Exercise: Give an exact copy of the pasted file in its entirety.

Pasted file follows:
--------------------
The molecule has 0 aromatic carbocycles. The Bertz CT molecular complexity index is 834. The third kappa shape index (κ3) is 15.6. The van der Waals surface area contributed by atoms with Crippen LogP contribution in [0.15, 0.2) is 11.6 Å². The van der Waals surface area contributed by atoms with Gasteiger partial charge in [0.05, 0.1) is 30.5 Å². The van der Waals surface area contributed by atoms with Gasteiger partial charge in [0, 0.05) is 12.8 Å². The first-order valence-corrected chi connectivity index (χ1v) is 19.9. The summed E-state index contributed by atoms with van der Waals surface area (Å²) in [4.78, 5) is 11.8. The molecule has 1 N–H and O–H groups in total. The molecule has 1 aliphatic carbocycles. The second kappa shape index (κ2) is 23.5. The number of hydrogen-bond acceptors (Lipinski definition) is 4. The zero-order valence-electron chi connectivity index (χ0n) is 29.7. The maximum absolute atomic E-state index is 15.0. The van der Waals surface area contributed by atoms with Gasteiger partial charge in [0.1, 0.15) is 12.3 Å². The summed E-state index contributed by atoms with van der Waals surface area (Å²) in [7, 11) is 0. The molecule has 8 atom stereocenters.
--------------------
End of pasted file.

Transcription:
The molecule has 0 aromatic carbocycles. The Bertz CT molecular complexity index is 834. The third kappa shape index (κ3) is 15.6. The van der Waals surface area contributed by atoms with Crippen LogP contribution in [0.15, 0.2) is 11.6 Å². The van der Waals surface area contributed by atoms with Gasteiger partial charge in [0.05, 0.1) is 30.5 Å². The van der Waals surface area contributed by atoms with Gasteiger partial charge in [0, 0.05) is 12.8 Å². The first-order valence-corrected chi connectivity index (χ1v) is 19.9. The summed E-state index contributed by atoms with van der Waals surface area (Å²) in [4.78, 5) is 11.8. The molecule has 1 N–H and O–H groups in total. The molecule has 1 aliphatic carbocycles. The second kappa shape index (κ2) is 23.5. The number of hydrogen-bond acceptors (Lipinski definition) is 4. The zero-order valence-electron chi connectivity index (χ0n) is 29.7. The maximum absolute atomic E-state index is 15.0. The van der Waals surface area contributed by atoms with Gasteiger partial charge in [0.1, 0.15) is 12.3 Å². The summed E-state index contributed by atoms with van der Waals surface area (Å²) in [7, 11) is 0. The molecule has 8 atom stereocenters.